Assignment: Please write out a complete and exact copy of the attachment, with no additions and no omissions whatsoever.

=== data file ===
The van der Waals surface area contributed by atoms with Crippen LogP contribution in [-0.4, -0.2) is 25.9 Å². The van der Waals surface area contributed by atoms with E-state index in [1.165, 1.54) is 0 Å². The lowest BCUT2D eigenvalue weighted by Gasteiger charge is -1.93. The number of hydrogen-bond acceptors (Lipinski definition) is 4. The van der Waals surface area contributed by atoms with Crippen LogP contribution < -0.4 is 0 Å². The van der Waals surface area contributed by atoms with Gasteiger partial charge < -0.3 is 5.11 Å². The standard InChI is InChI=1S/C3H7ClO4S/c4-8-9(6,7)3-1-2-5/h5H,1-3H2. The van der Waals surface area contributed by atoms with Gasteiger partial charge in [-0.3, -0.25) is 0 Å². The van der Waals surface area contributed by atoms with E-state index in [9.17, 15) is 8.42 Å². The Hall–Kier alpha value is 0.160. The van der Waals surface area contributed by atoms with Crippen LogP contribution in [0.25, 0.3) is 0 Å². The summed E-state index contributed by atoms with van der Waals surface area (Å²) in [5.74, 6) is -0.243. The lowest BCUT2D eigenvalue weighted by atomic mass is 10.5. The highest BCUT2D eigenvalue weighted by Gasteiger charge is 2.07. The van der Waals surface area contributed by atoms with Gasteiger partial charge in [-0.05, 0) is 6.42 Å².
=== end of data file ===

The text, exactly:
The van der Waals surface area contributed by atoms with Crippen LogP contribution in [-0.4, -0.2) is 25.9 Å². The van der Waals surface area contributed by atoms with E-state index in [1.165, 1.54) is 0 Å². The lowest BCUT2D eigenvalue weighted by Gasteiger charge is -1.93. The number of hydrogen-bond acceptors (Lipinski definition) is 4. The van der Waals surface area contributed by atoms with Crippen LogP contribution < -0.4 is 0 Å². The van der Waals surface area contributed by atoms with Gasteiger partial charge < -0.3 is 5.11 Å². The standard InChI is InChI=1S/C3H7ClO4S/c4-8-9(6,7)3-1-2-5/h5H,1-3H2. The van der Waals surface area contributed by atoms with Gasteiger partial charge in [-0.3, -0.25) is 0 Å². The van der Waals surface area contributed by atoms with E-state index in [9.17, 15) is 8.42 Å². The Hall–Kier alpha value is 0.160. The van der Waals surface area contributed by atoms with Crippen LogP contribution in [0.25, 0.3) is 0 Å². The summed E-state index contributed by atoms with van der Waals surface area (Å²) in [5.74, 6) is -0.243. The lowest BCUT2D eigenvalue weighted by atomic mass is 10.5. The highest BCUT2D eigenvalue weighted by Gasteiger charge is 2.07. The van der Waals surface area contributed by atoms with Gasteiger partial charge in [-0.05, 0) is 6.42 Å².